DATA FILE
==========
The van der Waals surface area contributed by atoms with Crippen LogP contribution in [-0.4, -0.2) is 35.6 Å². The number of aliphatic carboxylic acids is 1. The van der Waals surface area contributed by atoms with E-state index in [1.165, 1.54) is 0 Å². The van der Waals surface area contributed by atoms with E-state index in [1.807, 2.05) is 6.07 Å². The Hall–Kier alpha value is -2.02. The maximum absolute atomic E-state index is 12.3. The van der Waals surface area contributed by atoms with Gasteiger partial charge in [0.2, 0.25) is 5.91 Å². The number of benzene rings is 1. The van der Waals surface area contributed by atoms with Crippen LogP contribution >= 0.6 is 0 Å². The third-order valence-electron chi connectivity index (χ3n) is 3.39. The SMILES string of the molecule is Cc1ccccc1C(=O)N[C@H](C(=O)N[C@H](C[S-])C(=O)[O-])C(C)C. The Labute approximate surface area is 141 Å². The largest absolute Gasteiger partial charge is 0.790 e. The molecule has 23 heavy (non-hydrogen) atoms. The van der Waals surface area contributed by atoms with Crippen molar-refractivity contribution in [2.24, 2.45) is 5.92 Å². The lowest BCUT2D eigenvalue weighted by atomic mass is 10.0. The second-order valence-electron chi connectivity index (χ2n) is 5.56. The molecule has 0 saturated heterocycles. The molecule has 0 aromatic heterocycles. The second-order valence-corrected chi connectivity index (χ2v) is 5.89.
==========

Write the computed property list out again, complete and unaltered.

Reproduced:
The van der Waals surface area contributed by atoms with Crippen LogP contribution in [-0.4, -0.2) is 35.6 Å². The number of aliphatic carboxylic acids is 1. The van der Waals surface area contributed by atoms with E-state index in [1.165, 1.54) is 0 Å². The van der Waals surface area contributed by atoms with E-state index in [1.807, 2.05) is 6.07 Å². The Hall–Kier alpha value is -2.02. The maximum absolute atomic E-state index is 12.3. The van der Waals surface area contributed by atoms with Gasteiger partial charge in [0.2, 0.25) is 5.91 Å². The number of benzene rings is 1. The van der Waals surface area contributed by atoms with Crippen LogP contribution >= 0.6 is 0 Å². The third-order valence-electron chi connectivity index (χ3n) is 3.39. The SMILES string of the molecule is Cc1ccccc1C(=O)N[C@H](C(=O)N[C@H](C[S-])C(=O)[O-])C(C)C. The Labute approximate surface area is 141 Å². The largest absolute Gasteiger partial charge is 0.790 e. The molecule has 23 heavy (non-hydrogen) atoms. The van der Waals surface area contributed by atoms with Crippen molar-refractivity contribution in [2.24, 2.45) is 5.92 Å². The lowest BCUT2D eigenvalue weighted by atomic mass is 10.0. The second-order valence-electron chi connectivity index (χ2n) is 5.56. The molecule has 0 saturated heterocycles. The molecule has 0 aromatic heterocycles. The second-order valence-corrected chi connectivity index (χ2v) is 5.89.